High-Speed Aerodynamics – Subsonic, Transonic, and Supersonic Flight

in Physics

When an airplane is flying at subsonic speed, all of the air flowing around the airplane is at a velocity of less than the speed of sound (known as Mach 1). Keep in mind that the air accelerates when it flows over certain parts of the airplane, like the top of the wing, so an airplane flying at 500 mph could have air over the top of the wing reach a speed of 600 mph. How fast an airplane can fly and still be considered in subsonic flight varies with the design of the wing, but as a Mach number, it will typically be just over Mach 0.8.


When an airplane is flying at transonic speed, part of the airplane is experiencing subsonic airflow and part is experiencing supersonic airflow. Over the top of the wing, probably about halfway back, the velocity of the air will reach Mach 1 and a shock wave will form. The shock wave forms 90 degrees to the airflow and is known as a normal shock wave. Stability problems can be encountered during transonic flight, because the shock wave can cause the airflow to separate from the wing. The shock wave also causes the center of lift to shift aft, causing the nose to pitch down. The speed at which the shock wave forms is known as the critical Mach number. Transonic speed is typically between Mach 0.80 and 1.20.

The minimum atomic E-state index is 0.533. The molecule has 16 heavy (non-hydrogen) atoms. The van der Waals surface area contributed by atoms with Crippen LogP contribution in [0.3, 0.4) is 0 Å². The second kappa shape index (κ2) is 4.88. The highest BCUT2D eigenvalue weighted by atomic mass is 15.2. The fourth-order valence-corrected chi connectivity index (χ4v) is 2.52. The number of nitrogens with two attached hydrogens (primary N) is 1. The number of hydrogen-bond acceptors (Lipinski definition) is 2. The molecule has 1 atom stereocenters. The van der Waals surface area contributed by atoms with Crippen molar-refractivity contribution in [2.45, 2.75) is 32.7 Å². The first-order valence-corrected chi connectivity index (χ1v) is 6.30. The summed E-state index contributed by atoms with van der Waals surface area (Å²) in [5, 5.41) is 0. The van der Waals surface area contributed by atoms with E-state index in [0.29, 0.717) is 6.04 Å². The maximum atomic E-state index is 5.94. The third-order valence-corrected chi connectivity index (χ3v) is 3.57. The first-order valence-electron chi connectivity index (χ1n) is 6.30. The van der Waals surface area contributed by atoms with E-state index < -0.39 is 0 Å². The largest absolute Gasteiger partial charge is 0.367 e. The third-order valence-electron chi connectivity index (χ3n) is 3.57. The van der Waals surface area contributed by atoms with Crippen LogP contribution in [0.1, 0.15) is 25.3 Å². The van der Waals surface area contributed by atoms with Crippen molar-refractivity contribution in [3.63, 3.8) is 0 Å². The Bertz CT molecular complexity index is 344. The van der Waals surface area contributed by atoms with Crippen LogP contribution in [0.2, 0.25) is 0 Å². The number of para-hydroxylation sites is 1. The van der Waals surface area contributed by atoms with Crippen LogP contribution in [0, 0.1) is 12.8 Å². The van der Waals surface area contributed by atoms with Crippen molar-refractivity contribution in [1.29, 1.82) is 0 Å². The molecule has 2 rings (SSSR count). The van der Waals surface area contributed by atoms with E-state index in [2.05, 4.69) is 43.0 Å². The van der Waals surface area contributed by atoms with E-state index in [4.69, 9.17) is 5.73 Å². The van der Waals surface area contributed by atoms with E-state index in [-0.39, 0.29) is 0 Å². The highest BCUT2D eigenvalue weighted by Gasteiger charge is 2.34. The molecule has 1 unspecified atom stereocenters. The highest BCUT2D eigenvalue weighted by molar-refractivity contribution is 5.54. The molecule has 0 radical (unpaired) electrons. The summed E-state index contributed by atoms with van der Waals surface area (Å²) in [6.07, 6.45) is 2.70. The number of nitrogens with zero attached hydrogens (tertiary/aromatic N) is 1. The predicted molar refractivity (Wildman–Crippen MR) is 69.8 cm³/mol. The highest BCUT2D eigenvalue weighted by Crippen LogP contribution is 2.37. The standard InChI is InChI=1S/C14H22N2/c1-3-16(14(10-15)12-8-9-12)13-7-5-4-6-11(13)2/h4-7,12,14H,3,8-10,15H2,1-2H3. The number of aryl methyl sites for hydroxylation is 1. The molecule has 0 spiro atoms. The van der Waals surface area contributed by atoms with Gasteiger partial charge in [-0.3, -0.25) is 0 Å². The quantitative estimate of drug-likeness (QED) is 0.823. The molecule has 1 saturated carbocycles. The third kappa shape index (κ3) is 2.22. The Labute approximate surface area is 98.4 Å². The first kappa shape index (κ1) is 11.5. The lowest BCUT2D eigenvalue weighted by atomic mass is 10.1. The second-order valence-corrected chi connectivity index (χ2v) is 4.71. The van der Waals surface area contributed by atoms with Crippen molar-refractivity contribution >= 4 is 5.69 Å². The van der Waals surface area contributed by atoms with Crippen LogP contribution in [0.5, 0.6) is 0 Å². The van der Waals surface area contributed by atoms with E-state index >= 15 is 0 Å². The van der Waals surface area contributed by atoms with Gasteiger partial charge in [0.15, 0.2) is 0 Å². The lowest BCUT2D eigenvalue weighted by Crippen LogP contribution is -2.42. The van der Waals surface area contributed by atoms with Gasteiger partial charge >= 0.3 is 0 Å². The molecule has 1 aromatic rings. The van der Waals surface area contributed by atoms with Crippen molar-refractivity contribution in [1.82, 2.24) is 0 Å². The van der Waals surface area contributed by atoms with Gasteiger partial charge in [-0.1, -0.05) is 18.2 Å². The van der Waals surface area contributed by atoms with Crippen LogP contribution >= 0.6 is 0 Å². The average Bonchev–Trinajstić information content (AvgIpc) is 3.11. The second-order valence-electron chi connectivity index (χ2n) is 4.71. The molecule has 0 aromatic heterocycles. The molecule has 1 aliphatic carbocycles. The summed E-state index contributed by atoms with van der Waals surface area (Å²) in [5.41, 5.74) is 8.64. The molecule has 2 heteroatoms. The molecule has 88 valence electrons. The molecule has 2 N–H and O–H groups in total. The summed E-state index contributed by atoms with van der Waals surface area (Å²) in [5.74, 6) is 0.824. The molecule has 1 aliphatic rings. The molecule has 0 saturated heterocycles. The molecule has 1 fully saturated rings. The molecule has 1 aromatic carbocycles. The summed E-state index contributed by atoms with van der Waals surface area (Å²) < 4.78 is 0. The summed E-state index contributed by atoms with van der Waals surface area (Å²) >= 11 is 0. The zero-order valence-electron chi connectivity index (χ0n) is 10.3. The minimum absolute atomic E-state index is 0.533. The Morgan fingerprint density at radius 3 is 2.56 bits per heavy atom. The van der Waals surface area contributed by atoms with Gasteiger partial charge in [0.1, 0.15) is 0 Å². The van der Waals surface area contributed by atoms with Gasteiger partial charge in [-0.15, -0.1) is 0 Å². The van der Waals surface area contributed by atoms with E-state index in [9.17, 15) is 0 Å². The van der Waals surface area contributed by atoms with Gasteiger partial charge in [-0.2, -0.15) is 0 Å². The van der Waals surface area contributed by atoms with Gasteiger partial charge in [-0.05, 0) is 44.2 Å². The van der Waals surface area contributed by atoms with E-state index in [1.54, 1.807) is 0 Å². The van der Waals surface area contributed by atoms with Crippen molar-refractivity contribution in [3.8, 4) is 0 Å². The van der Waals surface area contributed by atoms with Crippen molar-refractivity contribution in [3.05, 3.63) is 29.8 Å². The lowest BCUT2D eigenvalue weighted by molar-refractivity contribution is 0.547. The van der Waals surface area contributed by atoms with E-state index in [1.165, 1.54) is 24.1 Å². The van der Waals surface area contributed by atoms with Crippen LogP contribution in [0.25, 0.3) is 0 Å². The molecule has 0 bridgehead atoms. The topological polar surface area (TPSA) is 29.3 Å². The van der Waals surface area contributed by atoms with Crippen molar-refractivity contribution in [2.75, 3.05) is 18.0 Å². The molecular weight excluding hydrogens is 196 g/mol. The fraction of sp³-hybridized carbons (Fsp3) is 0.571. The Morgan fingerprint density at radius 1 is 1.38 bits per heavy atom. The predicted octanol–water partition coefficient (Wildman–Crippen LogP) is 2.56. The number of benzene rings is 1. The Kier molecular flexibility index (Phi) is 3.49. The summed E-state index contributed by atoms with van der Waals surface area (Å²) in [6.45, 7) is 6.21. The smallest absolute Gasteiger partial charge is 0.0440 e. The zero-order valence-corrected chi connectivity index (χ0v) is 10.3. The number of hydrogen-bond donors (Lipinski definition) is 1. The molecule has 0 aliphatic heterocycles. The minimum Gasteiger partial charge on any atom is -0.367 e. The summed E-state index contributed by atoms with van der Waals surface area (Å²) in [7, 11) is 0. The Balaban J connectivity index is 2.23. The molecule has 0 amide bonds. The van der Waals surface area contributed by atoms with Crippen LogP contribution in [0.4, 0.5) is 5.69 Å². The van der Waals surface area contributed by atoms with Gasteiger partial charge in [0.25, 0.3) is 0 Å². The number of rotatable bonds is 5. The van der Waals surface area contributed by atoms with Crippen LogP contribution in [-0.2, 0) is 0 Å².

When an airplane is flying at supersonic speed, the entire airplane is experiencing supersonic airflow. At this speed, the shock wave which formed on top of the wing during transonic flight has moved all the way aft and has attached itself to the wing trailing edge. Supersonic speed is from Mach 1.20 to 5.0. If an airplane flies faster than Mach 5, it is said to be in hypersonic flight.